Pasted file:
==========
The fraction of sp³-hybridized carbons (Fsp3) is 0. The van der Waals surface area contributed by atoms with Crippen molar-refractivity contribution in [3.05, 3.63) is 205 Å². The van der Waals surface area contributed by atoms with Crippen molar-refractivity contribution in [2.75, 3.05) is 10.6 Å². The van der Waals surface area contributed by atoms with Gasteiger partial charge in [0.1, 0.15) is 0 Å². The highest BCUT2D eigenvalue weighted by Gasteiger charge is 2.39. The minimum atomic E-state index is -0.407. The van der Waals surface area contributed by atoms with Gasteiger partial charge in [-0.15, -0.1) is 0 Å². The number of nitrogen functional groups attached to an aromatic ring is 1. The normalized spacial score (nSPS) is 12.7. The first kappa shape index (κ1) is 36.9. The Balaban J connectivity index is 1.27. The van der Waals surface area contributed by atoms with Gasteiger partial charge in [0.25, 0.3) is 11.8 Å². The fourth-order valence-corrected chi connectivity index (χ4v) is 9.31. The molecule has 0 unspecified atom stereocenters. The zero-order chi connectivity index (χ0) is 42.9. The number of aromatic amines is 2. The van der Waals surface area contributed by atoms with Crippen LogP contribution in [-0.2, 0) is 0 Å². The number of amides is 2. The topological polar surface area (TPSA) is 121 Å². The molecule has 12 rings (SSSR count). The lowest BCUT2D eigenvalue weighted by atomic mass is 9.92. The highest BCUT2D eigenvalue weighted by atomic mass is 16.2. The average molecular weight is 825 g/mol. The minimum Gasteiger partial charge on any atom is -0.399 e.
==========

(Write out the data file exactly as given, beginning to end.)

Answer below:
The fraction of sp³-hybridized carbons (Fsp3) is 0. The van der Waals surface area contributed by atoms with Crippen molar-refractivity contribution in [3.05, 3.63) is 205 Å². The van der Waals surface area contributed by atoms with Crippen molar-refractivity contribution in [2.75, 3.05) is 10.6 Å². The van der Waals surface area contributed by atoms with Gasteiger partial charge in [0.1, 0.15) is 0 Å². The highest BCUT2D eigenvalue weighted by Gasteiger charge is 2.39. The minimum atomic E-state index is -0.407. The van der Waals surface area contributed by atoms with Gasteiger partial charge in [-0.15, -0.1) is 0 Å². The number of nitrogen functional groups attached to an aromatic ring is 1. The normalized spacial score (nSPS) is 12.7. The first kappa shape index (κ1) is 36.9. The Balaban J connectivity index is 1.27. The van der Waals surface area contributed by atoms with Gasteiger partial charge in [0.25, 0.3) is 11.8 Å². The fourth-order valence-corrected chi connectivity index (χ4v) is 9.31. The molecule has 0 unspecified atom stereocenters. The zero-order chi connectivity index (χ0) is 42.9. The number of aromatic amines is 2. The van der Waals surface area contributed by atoms with Crippen LogP contribution in [-0.2, 0) is 0 Å². The number of amides is 2. The topological polar surface area (TPSA) is 121 Å². The molecule has 12 rings (SSSR count). The lowest BCUT2D eigenvalue weighted by atomic mass is 9.92. The highest BCUT2D eigenvalue weighted by atomic mass is 16.2. The average molecular weight is 825 g/mol. The minimum Gasteiger partial charge on any atom is -0.399 e.